Clearing Up the Air about Natural Birth Control

So, for those of you that have been reading this blog for a while, and particularly if you’ve read this article, I’m going to sound a little repetitive here. We’ve said this many times before, but alas, it looks like I have to say it again.

The other day, we discovered an article on Bustle.com about our app. Getting covered on other sites is usually a great thing, but the title of this particular article (“Smartphone App Kindara can Help Aid in Both Pregnancy and Pregnancy Prevention, but We’re Sticking with the Pill”) burst that bubble pretty quickly. So, I’d like to take this opportunity to correct some errors in the article and set the record straight.

First and foremost, the author of the post writes:

“The Kindara app helps women track their natural fertility cycles. These types of trackers aren’t new — ovulation calculators have existed for years. But Kindara also hopes to help women get off of their hormonal birth control.”

Here’s what’s incorrect about this paragraph:

1. Kindara is not an ovulation calculator. If you’re trying to get pregnant, then you have access to an option fertility prediction feature that can help you to plan ahead for when you may be fertile. We acknowledge that the prediction is not always 100% accurate, and strongly recommend that women confirm their fertile days by tracking their basal body temperatures and cervical fluid each day. However if you are charting your fertility for birth control, then you do not have access to the prediction feature, specifically because it’s not always accurate. You have to learn to chart your signs each day, and you have to learn how to interpret your chart to know when you’re fertile, and when you’re not.

2. Kindara does not hope to get any woman off hormonal birth control, if she wants to use hormonal birth control. We advocate that all women use the method of birth control that’s best for them. For some women, this is the Pill. For others, hormonal birth control is not an option. We aim to provide education and spread awareness about the Fertility Awareness Method (FAM) so that women know that the option exists, should they decide they don’t want to use hormonal BC.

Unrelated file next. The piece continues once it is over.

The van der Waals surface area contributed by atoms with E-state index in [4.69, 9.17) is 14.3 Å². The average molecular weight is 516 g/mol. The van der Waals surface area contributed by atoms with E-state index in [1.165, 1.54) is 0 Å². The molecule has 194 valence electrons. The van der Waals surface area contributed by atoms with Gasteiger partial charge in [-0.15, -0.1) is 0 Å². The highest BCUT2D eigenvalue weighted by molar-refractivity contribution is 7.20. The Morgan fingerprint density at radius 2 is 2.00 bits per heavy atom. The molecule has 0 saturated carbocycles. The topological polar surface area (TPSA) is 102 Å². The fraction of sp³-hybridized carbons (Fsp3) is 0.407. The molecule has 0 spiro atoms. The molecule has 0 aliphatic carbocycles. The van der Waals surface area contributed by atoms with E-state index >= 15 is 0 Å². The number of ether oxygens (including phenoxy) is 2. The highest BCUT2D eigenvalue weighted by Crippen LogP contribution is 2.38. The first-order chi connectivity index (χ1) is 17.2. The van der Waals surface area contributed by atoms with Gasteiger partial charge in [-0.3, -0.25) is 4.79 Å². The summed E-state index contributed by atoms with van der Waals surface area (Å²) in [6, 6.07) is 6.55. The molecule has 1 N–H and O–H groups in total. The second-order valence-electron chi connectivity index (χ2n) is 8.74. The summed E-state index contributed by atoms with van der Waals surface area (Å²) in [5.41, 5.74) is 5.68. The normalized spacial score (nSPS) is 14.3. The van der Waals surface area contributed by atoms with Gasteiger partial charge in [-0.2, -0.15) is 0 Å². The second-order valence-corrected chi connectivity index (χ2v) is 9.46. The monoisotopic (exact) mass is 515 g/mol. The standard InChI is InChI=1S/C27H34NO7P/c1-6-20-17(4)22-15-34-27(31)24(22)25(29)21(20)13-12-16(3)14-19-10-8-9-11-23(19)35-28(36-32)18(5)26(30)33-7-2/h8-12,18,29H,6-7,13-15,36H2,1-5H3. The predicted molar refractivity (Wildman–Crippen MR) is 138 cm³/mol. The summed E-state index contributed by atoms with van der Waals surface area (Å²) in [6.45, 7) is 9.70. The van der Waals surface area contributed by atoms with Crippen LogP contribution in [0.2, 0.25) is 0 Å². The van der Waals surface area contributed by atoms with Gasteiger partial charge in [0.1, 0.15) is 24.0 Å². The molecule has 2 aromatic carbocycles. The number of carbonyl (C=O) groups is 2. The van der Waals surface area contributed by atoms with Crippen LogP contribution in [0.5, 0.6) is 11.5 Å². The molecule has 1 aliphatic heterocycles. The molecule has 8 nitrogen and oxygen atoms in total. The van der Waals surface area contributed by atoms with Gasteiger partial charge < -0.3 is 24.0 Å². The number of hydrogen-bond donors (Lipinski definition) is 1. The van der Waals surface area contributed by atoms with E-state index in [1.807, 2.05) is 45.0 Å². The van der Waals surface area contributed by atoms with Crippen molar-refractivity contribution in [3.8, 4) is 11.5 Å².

Later, the author writes:

“The rationale behind the app, known as “fertility awareness,” is a relatively common birth control method… .This method hopes to prevent pregnancy by telling women when to abstain from sex. When conducted properly, fertility awareness has a pregnancy incidence rate between 1 and 9 percent. Add human error to the mix, like miscalculating or forgetting ovulation days, and that risk jumps to 25%.”

The statistics in the paragraph above are from the Brown University Health Education website. However on Brown’s website, there aren’t any sources backing the statistics up, so I don’t know where they were pulled from. However, dedicated studies on the Fertility Awareness Method have shown that FAM is over 99% effective – just as effective as the Pill.

FAM is based on science – after a woman ovulates, the egg can live for only 12-24 hours if fertilization does not occur. Sperm, on the other hand, can live for up to 5 days in fertile cervical fluid. The combined fertility of the male and female (and accounting for the possibility of multiple ovulation) means a woman can get pregnant during only 5-7 days each cycle. But, because it’s not possible to know when ovulation will occur until after it’s already happened, and because you need to wait a few days after ovulation to confirm that it actually occurred, the fertile window (where pregnancy may be possible) is longer, and the total length varies per woman, and per cycle. Again, only through tracking your fertility signs each day will you know when your fertile window is.

I admit the Fertility Awareness Method requires that you learn the method thoroughly and commit to tracking your signs each day. The bottom line is, the Fertility Awareness Method isn't for everyone. If you're happy with another method of birth control, that's great! But if not, we want you to know that another option exists. Whether you decide to use it is completely up to you :)

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